B. Patrick Porter is a lifelong Star Wars fan.
Our mom took us to see The Empire Strikes Back on May 21, 1980. I was 4 years old. My sister was 3. All three of us have the same memory from that day.
Random Rebel Officer: Your Tauntaun will freeze before you reach the first marker…
Han: Then I’ll see you in HELL!
Pretty sure Mom wasn’t too pleased with that. She knew I loved Star Wars, the innocent space fantasy with laser swords and dog-men and Darth Vader. But within the first few minutes of Empire:
- Luke gets waxed by a Wampa
- Han curses
- Luke is visibly bleeding out his face.
- Luke cuts the Wampa’s arm off with his lightsaber. (Don’t we think the lightsaber would cauterize a wound? Why is there so much blood?)
- Luke is wandering around in the snow, facing certain death.
- Han and Luke are locked out of the base for a night.
- Luke hallucinates.
- A Tauntaun dies screaming.
What the — ahem — hell is this?!? What happened to Stormtroopers with the inability to aim a blaster, chase scenes in relatively safe environments and the good guys winning? Where is my Star Wars?
The shared memory continues:
Han: Not much time
Han: Ah, uh … <fires up lightsaber>
My sister, loudly in silent theater: MACARONI!!!!!!
That broke my mom’s “hell”-induced frustration for the time being, at least.
For me, Joe Johnston’s Tauntauns are some of the most memorable work he did in the entire saga. According to J.W. Rinzler’s The Making of Star Wars: The Empire Strikes Back, they’re designed to look like “dinosaur ostriches” — an interesting idea for sure, at least on the outside. Luckily we lost the “Wampas in the base” cut sequence, or we’d have seen an interesting deleted scene where the medical droid, 2-1B (who helped Luke after his wild Wampa attack), examines the bodies of other dead Tauntauns to try and figure out what was killing these creatures. More macaroni.
If you’ve seen those deleted scenes, you will understand why they removed them: They are terrible and unintentionally hilarious. The Tauntauns look great, but Wampas in motion? Well, if you haven’t seen them, go watch them on YouTube right this second. Yeesh.
With its violence, profanity and (creature) gore, Empire had smuggled something to the children’s audience that wasn’t very common until that time. But it also introduced an audience of kids in my small-town Indiana movie theatre in May 1980 to something historic: an African-American lead in a big-budget science-fiction kids’ movie. I had no idea how big a deal it was in the grand scheme of things; I just loved Lando.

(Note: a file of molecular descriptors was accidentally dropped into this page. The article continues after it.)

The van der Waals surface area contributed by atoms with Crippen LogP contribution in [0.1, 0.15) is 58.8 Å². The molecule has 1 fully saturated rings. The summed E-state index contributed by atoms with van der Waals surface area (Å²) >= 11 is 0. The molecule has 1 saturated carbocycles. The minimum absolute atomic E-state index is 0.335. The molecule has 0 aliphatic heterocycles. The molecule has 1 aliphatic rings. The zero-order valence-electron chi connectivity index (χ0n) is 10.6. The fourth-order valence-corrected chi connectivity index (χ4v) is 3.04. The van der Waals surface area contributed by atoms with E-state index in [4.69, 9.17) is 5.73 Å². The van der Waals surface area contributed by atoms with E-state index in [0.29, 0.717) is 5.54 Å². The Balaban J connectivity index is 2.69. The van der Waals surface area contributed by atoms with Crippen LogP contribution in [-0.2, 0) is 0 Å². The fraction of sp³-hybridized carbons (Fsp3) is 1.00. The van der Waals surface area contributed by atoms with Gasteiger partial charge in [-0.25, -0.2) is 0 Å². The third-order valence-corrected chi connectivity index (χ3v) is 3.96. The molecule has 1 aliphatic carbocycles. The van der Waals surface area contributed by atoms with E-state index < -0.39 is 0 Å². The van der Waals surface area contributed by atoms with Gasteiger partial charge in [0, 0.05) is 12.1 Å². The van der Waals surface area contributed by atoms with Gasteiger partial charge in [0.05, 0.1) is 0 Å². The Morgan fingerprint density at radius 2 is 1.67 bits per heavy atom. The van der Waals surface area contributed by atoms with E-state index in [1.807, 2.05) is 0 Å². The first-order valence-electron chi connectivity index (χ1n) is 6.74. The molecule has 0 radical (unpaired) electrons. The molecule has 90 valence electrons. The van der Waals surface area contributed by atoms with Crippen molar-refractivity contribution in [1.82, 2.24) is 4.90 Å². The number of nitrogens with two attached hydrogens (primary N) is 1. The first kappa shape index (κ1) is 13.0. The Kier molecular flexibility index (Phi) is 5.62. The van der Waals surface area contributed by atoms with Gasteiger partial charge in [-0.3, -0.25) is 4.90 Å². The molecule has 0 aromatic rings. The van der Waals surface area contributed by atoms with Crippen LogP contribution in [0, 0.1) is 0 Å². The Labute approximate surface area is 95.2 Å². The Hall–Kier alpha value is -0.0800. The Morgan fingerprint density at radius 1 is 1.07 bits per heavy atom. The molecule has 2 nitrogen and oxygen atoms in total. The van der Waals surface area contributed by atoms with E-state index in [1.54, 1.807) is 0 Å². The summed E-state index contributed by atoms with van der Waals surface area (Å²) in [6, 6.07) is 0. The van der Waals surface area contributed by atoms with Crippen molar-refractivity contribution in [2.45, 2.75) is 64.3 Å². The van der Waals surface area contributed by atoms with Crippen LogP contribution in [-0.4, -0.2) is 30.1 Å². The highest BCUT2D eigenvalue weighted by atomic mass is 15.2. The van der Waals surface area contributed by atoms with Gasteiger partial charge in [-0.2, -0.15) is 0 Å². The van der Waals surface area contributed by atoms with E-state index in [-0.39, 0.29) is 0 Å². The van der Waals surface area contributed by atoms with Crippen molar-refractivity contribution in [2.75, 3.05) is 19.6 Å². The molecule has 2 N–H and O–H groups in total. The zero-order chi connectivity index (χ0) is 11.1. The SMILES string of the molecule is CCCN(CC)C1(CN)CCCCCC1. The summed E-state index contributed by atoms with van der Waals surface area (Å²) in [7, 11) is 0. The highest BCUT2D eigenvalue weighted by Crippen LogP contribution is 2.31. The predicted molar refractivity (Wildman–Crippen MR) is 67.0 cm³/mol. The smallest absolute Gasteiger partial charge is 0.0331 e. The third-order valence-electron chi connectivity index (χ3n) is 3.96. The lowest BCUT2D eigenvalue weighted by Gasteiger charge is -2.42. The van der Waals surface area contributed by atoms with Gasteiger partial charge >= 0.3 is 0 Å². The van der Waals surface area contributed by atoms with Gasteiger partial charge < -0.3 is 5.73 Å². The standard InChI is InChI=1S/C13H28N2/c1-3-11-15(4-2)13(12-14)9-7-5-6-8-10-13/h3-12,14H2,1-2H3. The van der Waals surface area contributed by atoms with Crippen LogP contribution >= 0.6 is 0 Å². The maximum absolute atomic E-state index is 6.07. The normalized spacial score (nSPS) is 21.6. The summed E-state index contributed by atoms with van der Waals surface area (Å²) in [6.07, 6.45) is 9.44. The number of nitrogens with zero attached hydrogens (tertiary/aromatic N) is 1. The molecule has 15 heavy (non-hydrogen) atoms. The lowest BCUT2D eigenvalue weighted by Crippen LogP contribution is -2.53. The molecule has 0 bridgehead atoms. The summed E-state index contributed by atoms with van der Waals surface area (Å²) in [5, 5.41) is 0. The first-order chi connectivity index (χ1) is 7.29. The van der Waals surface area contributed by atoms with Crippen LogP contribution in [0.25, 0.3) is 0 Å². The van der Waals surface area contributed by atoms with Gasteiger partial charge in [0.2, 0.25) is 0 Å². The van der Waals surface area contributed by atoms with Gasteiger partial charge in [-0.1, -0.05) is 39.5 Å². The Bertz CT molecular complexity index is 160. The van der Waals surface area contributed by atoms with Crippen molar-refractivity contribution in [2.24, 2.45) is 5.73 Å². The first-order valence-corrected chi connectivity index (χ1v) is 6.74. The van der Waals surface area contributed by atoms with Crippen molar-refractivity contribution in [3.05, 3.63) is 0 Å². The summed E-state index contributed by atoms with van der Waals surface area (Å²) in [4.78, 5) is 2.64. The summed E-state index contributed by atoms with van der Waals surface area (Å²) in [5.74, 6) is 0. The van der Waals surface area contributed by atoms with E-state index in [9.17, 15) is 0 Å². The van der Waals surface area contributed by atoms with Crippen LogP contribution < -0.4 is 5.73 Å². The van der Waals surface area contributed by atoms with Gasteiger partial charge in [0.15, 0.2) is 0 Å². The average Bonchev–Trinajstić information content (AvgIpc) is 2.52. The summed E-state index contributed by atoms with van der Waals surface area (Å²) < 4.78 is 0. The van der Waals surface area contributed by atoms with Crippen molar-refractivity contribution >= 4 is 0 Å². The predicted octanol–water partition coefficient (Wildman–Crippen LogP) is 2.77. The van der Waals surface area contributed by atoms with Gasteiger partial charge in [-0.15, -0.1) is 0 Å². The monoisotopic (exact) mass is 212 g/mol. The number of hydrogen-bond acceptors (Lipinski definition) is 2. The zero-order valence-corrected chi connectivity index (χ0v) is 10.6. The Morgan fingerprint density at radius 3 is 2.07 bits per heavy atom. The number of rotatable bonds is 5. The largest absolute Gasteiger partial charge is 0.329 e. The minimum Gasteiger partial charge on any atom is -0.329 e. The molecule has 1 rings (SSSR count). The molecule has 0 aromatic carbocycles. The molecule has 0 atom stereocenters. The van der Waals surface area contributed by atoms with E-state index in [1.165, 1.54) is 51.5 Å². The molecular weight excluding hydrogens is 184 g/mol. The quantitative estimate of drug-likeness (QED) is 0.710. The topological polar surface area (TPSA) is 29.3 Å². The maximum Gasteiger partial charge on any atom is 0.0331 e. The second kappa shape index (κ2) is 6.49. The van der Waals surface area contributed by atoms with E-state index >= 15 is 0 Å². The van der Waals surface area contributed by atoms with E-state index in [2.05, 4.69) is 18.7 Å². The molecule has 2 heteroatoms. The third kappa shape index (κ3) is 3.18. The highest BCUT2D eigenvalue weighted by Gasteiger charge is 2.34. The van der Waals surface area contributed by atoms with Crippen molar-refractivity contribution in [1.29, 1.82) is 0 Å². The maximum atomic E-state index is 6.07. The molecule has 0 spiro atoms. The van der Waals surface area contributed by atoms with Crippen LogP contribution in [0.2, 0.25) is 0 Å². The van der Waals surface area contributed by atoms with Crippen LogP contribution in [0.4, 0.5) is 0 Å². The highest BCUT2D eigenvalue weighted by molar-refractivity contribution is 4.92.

But it’s given me a lot to think about over the decades.
A few months after Star Wars: A New Hope was released, the Los Angeles Times published The Great White Void — written by Raymond St. Jacques, who had a very long career on the silver and small screens. You may remember him as the first African-American actor to become a regular on Rawhide (as Simon Blake) or from his appearances in the landmark TV miniseries Roots. He was all over television in the ’60s and ’70s. He even had an uncredited role as abolitionist and orator Frederick Douglass in the movie Glory. Or you may not even remember him at all because those TV shows are old, and so is Star Wars.
St. Jacques posited that science-fiction movies like Star Wars had a racism problem — all sorts of crazy creatures from different worlds (cue the Mos Eisley Cantina band), but no diversity in the character roles. They were all basically white characters. St. Jacques liked Star Wars. He’d seen it five times. He was not suggesting a boycott, only pointing out the plain truth of the situation: Despite appearing filled to the brim with clear commentary on America’s political situation in the late 1970s, Star Wars was ivory white and not remotely representative of the country whose post-Watergate tensions it helped soothe.
A series of letters to the editor were subsequently published after St. Jacques’ initial piece, challenging the issues of race with Star Wars and with its creator, George Lucas. Other works from Lucas, like THX 1138, were also criticized for similar issues.
The issue spread across the country and the culture, and thank goodness it did: It led to the creation of one of the greatest damn African-American characters in American science-fiction:
You can see Willrow Hood for a few seconds fleeing Cloud City with his safe of personal belongings after the Empire had taken over the city. And when I say his safe, I of course mean his “camtono,” in Star Wars speak. You can actually see a “camtono” in the third episode of The Mandalorian.